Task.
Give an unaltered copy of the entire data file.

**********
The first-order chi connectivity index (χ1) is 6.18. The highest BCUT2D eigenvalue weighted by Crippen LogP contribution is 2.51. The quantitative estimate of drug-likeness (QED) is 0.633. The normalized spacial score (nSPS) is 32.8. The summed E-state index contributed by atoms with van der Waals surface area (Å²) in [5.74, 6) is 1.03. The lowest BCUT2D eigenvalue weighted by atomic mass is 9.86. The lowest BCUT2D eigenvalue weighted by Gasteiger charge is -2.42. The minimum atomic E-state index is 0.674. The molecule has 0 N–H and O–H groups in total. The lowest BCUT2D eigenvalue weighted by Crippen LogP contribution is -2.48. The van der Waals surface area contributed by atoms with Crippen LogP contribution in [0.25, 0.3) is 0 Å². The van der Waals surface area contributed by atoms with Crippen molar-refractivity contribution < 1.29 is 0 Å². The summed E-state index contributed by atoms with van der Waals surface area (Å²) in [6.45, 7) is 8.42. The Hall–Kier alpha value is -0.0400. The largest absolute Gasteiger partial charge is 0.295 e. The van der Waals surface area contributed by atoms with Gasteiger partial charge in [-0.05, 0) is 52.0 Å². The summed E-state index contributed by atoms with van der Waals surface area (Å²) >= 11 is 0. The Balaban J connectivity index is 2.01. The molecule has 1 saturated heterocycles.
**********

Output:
The first-order chi connectivity index (χ1) is 6.18. The highest BCUT2D eigenvalue weighted by Crippen LogP contribution is 2.51. The quantitative estimate of drug-likeness (QED) is 0.633. The normalized spacial score (nSPS) is 32.8. The summed E-state index contributed by atoms with van der Waals surface area (Å²) in [5.74, 6) is 1.03. The lowest BCUT2D eigenvalue weighted by atomic mass is 9.86. The lowest BCUT2D eigenvalue weighted by Gasteiger charge is -2.42. The minimum atomic E-state index is 0.674. The molecule has 0 N–H and O–H groups in total. The lowest BCUT2D eigenvalue weighted by Crippen LogP contribution is -2.48. The van der Waals surface area contributed by atoms with Crippen LogP contribution in [0.25, 0.3) is 0 Å². The van der Waals surface area contributed by atoms with Crippen molar-refractivity contribution < 1.29 is 0 Å². The summed E-state index contributed by atoms with van der Waals surface area (Å²) in [6.45, 7) is 8.42. The Hall–Kier alpha value is -0.0400. The largest absolute Gasteiger partial charge is 0.295 e. The van der Waals surface area contributed by atoms with Gasteiger partial charge in [-0.05, 0) is 52.0 Å². The summed E-state index contributed by atoms with van der Waals surface area (Å²) >= 11 is 0. The Balaban J connectivity index is 2.01. The molecule has 1 saturated heterocycles.